The road, as expected, got narrow, rough and dusty, making us miss the smooth rides in Thailand, nonetheless I loved the sense of adventure. The driver and our co-passengers didn’t speak English, we didn’t know how long it would take us to get to the next town, and there was even concern over being driven to the correct town, as I lacked confidence over my pronunciation of Hpa An. The road was only one lane, with three lanes of traffic, causing a traffic jam for a large part of the morning. We could get out and walk faster than the car, but the heat made it uncomfortable to do so. Any discomforts, were diverted from my mind with the green rolling hills, and tiny villages we passed through.
Early afternoon, and we had cleared the hilly area, and the journey became flat, and we managed to get into third gear. We stopped for lunch, and very hungry, I headed in and ordered and ordered two dishes, one each for me and Jim. Unsure of what we were getting, we ended up with a feast, as seen below, and ate it all.We eventually arrived in Hpa An, and took a room in the second hotel we checked out, Galaxy Hotel, again at $10 each per night for a twin room, and again was surprisingly nice. Arriving late, we decided to stay extend our stay for a 2nd night straight away to see the area. We settled in with a beer on the hotel roof-top as the sun set, which gave us a tease of the spectacular scenery that surrounded the little town.
15/11/2014 – 16/11/2014 – Hpa An
In the morning, I had arranged to go on a group tour around the surrounding area. The tour cost $25 per songthaew, so cost us less than $5 per person. The first stop was Yathei Pyan caves, with an entrance surrounded by monkeys. The first of a few caves I’d see while in Hpa An, this one involved a short hike up some steps, seeing young kids chilling out by some buddhas while their mothers kept the shrine clean.
The second stop was Kawgoon Cave, this one involved a 1000 kyat ($1.00) entrance fee. It was more impressive, and was my first experience of the quantity of Buddha’s that Myanmar people display around the country. The cave had thousands of miniature Buddha’s in the walls and ceilings of the caves.
Having a break from caves, we visited Kyauk Ka Lat Paya, a rock formation with a golden pagoda on the top. Blue sky, with fluffy white clouds above green hills with lakes surrounding below. A great view, and my first realisation that stopping at Hpa An was a fantastic idea, as could have easily missed this scenic area which gave me high expectations for the rest of my time in the country.We had lunch by a local swimming hole, with children enjoying jumping in the water from the head of a Buddha statue. There were some students from a nearby school practicing their English with us, one of which was happy about her school, and thought we may have heard of it, because it has a website. After lunch, we had a short visit to a field containing thousands of Buddha statues, at the base of Zwegabin Mountain.
We headed to the biggest of the local caves, named Saddar Cave. For this cave, it was an approximate 20 minute walk through the dark, damp cave, while bare-foot, we required our torches to assist us in not falling over. We had a guide showing us the way, as this cave is only one way for the majority of visitors. At the end of the cave, is the option to either walk back the way you came, or pay a small fee for man to paddle you back in a bottle, seemingly going underneath the cave, and back to the start. We were on the boat, two people per boat plus driver, for around ten minutes. The start of the trip was startling as it seemed we wouldn’t fit below the cave, however there was no need to worry. On the other side of the cave, we had a leisurely trip pass the mountains back to our tour bus.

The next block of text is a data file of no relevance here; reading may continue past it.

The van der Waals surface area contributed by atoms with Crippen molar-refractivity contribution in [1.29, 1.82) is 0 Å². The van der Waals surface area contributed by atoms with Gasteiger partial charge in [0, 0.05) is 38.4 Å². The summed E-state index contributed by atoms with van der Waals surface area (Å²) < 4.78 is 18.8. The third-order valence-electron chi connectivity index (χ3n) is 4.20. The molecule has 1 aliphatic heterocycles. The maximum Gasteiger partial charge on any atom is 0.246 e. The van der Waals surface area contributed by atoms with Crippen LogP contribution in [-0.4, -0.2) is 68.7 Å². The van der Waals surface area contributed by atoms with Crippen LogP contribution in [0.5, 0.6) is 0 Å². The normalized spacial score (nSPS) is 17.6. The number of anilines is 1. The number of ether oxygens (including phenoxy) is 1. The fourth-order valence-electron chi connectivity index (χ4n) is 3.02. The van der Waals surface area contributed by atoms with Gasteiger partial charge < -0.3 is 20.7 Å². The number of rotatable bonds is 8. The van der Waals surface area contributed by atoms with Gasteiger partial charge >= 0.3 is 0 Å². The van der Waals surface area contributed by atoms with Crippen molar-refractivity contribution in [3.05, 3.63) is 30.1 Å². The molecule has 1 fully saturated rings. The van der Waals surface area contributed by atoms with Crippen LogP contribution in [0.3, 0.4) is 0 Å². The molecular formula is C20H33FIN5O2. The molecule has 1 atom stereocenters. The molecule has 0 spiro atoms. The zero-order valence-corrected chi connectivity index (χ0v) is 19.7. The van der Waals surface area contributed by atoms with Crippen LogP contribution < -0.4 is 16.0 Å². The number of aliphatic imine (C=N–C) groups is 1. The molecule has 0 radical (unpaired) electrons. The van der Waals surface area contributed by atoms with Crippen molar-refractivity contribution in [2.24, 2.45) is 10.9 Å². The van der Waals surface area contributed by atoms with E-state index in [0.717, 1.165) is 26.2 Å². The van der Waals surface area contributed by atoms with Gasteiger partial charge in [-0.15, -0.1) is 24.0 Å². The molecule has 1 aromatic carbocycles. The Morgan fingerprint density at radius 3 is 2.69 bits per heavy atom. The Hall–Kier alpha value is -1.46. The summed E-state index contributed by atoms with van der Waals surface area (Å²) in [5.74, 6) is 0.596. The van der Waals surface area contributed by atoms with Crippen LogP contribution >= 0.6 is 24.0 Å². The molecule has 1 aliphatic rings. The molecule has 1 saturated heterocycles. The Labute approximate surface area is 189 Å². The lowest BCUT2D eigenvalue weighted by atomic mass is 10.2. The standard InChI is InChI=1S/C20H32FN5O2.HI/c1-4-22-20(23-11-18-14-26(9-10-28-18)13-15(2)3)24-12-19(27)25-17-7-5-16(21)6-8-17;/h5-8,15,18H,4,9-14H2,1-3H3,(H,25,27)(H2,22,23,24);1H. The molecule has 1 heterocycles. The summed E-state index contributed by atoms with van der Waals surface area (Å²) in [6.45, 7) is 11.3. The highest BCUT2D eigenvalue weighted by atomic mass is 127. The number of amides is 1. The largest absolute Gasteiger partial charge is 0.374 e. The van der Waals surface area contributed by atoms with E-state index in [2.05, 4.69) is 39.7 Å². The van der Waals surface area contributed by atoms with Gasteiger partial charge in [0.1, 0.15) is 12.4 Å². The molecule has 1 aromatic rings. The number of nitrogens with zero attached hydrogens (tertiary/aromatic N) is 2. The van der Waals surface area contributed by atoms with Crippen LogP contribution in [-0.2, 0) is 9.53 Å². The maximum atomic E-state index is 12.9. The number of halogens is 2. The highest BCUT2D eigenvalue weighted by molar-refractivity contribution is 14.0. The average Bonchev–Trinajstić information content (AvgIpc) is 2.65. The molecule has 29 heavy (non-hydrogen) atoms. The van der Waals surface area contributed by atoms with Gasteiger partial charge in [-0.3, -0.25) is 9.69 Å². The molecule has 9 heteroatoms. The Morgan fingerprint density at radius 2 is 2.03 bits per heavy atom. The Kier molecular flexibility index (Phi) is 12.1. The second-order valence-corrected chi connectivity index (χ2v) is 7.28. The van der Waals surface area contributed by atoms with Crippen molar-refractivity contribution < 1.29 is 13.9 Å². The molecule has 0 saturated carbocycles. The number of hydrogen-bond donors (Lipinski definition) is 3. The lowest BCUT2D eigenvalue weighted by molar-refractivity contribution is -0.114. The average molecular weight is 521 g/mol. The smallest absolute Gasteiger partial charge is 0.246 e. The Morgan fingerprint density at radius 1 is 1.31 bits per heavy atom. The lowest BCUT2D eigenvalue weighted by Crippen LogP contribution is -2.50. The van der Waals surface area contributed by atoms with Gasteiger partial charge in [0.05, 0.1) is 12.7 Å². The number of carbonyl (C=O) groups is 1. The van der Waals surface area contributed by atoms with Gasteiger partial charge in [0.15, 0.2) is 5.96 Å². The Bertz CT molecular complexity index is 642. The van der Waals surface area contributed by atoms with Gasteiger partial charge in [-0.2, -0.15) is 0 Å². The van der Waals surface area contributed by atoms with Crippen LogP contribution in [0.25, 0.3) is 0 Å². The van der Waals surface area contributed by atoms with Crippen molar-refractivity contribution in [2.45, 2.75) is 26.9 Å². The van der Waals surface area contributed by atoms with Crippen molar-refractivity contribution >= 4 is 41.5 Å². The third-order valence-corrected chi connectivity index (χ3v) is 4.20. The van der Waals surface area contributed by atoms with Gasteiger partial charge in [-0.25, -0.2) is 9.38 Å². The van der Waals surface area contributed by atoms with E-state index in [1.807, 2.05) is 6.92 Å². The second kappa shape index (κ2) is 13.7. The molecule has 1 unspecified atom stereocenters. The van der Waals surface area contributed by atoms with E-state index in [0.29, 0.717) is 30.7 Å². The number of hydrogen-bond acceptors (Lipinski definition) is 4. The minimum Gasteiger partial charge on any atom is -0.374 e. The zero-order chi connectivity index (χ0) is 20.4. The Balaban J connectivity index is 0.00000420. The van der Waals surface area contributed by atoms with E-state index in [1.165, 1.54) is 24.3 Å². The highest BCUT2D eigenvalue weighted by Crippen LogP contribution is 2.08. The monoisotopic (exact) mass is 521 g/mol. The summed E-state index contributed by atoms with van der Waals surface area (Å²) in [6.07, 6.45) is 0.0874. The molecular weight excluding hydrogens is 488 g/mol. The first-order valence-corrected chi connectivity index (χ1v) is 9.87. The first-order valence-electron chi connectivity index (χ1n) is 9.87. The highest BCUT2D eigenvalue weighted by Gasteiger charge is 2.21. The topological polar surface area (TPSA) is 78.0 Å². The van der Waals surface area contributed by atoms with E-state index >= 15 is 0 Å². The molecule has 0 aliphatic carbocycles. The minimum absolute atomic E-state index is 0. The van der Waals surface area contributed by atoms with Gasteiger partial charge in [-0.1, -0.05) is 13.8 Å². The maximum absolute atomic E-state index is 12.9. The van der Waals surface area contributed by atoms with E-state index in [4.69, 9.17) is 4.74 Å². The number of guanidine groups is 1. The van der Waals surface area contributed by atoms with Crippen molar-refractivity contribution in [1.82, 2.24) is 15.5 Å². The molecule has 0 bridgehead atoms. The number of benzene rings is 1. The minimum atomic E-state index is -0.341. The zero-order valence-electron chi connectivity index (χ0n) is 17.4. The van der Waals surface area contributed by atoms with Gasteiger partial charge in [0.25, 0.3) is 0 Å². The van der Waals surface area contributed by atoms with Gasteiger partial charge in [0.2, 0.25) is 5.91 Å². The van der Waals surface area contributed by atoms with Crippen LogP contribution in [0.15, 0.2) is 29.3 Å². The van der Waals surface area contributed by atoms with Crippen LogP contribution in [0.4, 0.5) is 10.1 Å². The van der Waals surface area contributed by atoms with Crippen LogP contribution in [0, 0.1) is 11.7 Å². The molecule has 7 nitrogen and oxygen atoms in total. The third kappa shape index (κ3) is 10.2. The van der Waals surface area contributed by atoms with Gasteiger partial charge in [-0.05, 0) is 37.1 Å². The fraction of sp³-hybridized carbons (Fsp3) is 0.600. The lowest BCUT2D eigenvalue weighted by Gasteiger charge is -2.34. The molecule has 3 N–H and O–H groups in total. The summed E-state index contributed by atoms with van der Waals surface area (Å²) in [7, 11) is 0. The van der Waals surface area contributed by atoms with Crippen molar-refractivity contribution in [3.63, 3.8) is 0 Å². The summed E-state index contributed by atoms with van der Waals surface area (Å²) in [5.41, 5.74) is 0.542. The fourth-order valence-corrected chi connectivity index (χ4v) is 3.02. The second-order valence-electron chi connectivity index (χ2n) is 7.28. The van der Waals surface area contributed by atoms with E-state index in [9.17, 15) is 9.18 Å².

The final stop of the day, was another swimming hole, where I was happy to have a dip before an early dinner.
In the evening, I met a few others wanting to hike up one of the nearby mountains and got invited. It was easy for me to be convinced to stay in Hpa An for another day. Jim wanted to hire a motorcycle to explore the area on his own, so we decided on a third night in the town that was initially just going to break up a long trip.
Aiming to beat to the mid-day heat, and none of us wanting to hike in it, we left our hotel early, to head to Zwegabin Mountain, where we briefly visited the previous day. The hike was on a roughly made path up the side of the mountain, I lead the group up at a decent pace to try to beat the heat, and we were in shade most of the way up. We were the only tourists we had come across the whole way. There was a large groups of young teenage girls, who we kept passing, and then they would run past us before stopping, and repeating.
Once at the top, I cracked open a beer that I brought up with me, and we sat down for a while admiring the panoramic view. Another student spoke to us, talking to us about Facebook and football. On the way back down, the girls were there again, and they got the courage to speak to us, and ask for us to be in photos with them. We were there for ten minutes as they all took every possible combination of people in the photo. The hike down was hot, and I wasn’t envious of the first tourists we saw, at the bottom of the mountain as the heat was now soaring, and they were just starting.
In the evening, we went to cave that a couple of had read about online, we got to the cave before sunset. As the sun sets, tens of thousands of bats exit the cave, and head up the river. There is a local family that looks after the cave area and they talk to us with limited English, and show us how they can control the bats. Using a simple straw broom, every time that they scrape it along the floor, the bats swerve like a wave changing direction. We all got to give this a try, before giving a small donation to the family, and heading back to the hotel.